That is the Bible position of woman briefly summed up. Those who have the divine insight to translate, transpose and transfigure this mournful object of pity into an exalted, dignified personage worthy our worship as the mother of the race are to be congratulated as having a share of the occult mystic power of the eastern Mahatmas. The plain English to the ordinary mind admits of no such liberal interpretation. The unvarnished texts speak for themselves. The canon law, church ordinances and Scriptures are homogeneous and all reflect the same spirit and sentiments. These familiar texts are quoted by clergymen in their pulpits, by statesmen in the halls of legislation, by lawyers in the courts and are echoed by the press of all civilized nations and accepted by woman herself as ‘The Word of God.’ So perverted is the religious element in her nature that with faith and works she is the chief support of the church and clergy; the very powers that make her emancipation impossible. When in the early part of the Nineteenth Century women began to protest against their civil and political degradation they were referred to the Bible for an answer. When they protested against their unequal position in the church they were referred to the Bible for an answer.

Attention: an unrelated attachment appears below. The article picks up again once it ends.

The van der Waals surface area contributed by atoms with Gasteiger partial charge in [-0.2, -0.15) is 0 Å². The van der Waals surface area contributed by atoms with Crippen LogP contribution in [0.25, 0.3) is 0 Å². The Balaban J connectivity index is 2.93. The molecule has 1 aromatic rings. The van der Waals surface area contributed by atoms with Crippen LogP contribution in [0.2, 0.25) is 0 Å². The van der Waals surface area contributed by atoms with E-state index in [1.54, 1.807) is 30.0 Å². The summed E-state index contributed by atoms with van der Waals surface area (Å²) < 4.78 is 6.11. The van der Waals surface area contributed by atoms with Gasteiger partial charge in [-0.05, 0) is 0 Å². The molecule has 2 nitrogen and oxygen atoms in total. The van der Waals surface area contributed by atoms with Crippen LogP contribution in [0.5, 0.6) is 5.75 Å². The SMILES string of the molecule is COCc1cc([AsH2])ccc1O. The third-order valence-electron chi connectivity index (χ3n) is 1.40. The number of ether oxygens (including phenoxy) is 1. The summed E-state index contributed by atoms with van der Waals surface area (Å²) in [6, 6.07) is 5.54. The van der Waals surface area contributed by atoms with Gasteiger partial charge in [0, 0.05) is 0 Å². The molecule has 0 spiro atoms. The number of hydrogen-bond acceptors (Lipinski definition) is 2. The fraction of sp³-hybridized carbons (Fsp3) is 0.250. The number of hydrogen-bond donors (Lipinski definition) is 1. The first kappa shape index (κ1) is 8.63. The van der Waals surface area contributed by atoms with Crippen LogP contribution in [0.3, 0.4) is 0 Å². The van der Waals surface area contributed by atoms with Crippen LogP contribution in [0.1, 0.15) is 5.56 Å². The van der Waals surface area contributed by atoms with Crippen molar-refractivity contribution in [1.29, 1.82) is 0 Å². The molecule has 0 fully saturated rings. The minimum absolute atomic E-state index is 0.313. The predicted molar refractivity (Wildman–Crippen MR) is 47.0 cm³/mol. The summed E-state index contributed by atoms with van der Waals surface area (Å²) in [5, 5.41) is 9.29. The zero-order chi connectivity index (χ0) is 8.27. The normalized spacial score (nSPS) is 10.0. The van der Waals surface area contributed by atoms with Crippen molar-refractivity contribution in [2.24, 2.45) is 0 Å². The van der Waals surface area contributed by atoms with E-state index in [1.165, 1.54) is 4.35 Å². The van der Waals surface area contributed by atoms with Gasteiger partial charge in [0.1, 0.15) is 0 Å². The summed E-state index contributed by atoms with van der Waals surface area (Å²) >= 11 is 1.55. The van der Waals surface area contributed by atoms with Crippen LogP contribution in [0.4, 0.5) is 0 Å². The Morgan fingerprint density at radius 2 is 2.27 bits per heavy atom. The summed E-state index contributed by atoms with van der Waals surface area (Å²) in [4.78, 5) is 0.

This led to a general and critical study of the Scriptures. Some, having made a fetish of these books and believing them to be the veritable “Word of God,” with liberal translations, interpretations, allegories and symbols, glossed over the most objectionable features of the various books and clung to them as divinely inspired. Others, seeing the family resemblance between the Mosaic code, the canon law and the Old English common law, came to the conclusion that all alike emanated from the same source; wholly human in their origin and inspired by the natural love of domination in the historians. Others bewildered with their doubts and fears came to no conclusion. While their clergymen told them on the one hand that they owed all the blessings and freedom they enjoyed to the Bible on the other they said it clearly marked out their circumscribed sphere of action that the demands for political and civil rights were irreligious, dangerous to the stability of the home, the state and the church. Clerical appeals were circulated from time to time conjuring members of their churches to take no part in the anti-slavery or woman suffrage movements as they were infidel in their tendencies, undermining the very foundations of society. No wonder the majority of women stood still, and with bowed heads accepted the situation.” ECS